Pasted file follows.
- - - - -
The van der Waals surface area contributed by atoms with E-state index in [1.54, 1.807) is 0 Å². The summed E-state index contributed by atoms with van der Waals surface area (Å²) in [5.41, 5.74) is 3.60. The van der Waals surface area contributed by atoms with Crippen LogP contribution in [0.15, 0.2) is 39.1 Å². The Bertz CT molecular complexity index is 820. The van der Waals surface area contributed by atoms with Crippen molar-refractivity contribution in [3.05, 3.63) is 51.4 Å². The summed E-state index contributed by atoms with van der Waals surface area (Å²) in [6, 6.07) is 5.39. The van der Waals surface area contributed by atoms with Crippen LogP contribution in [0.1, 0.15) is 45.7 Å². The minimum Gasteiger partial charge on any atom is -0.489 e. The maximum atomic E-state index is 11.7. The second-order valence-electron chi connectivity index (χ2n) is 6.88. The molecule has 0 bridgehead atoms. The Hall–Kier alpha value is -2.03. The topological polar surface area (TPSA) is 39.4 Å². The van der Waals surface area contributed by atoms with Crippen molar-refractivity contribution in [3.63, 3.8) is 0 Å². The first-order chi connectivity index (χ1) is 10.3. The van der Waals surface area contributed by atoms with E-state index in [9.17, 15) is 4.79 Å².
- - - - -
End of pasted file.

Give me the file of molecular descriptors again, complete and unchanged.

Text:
The van der Waals surface area contributed by atoms with E-state index in [1.54, 1.807) is 0 Å². The summed E-state index contributed by atoms with van der Waals surface area (Å²) in [5.41, 5.74) is 3.60. The van der Waals surface area contributed by atoms with Crippen LogP contribution in [0.15, 0.2) is 39.1 Å². The Bertz CT molecular complexity index is 820. The van der Waals surface area contributed by atoms with Crippen molar-refractivity contribution in [3.05, 3.63) is 51.4 Å². The summed E-state index contributed by atoms with van der Waals surface area (Å²) in [6, 6.07) is 5.39. The van der Waals surface area contributed by atoms with Crippen LogP contribution in [0.1, 0.15) is 45.7 Å². The minimum Gasteiger partial charge on any atom is -0.489 e. The maximum atomic E-state index is 11.7. The second-order valence-electron chi connectivity index (χ2n) is 6.88. The molecule has 0 bridgehead atoms. The Hall–Kier alpha value is -2.03. The topological polar surface area (TPSA) is 39.4 Å². The van der Waals surface area contributed by atoms with Crippen molar-refractivity contribution in [3.63, 3.8) is 0 Å². The first-order chi connectivity index (χ1) is 10.3. The van der Waals surface area contributed by atoms with E-state index in [9.17, 15) is 4.79 Å².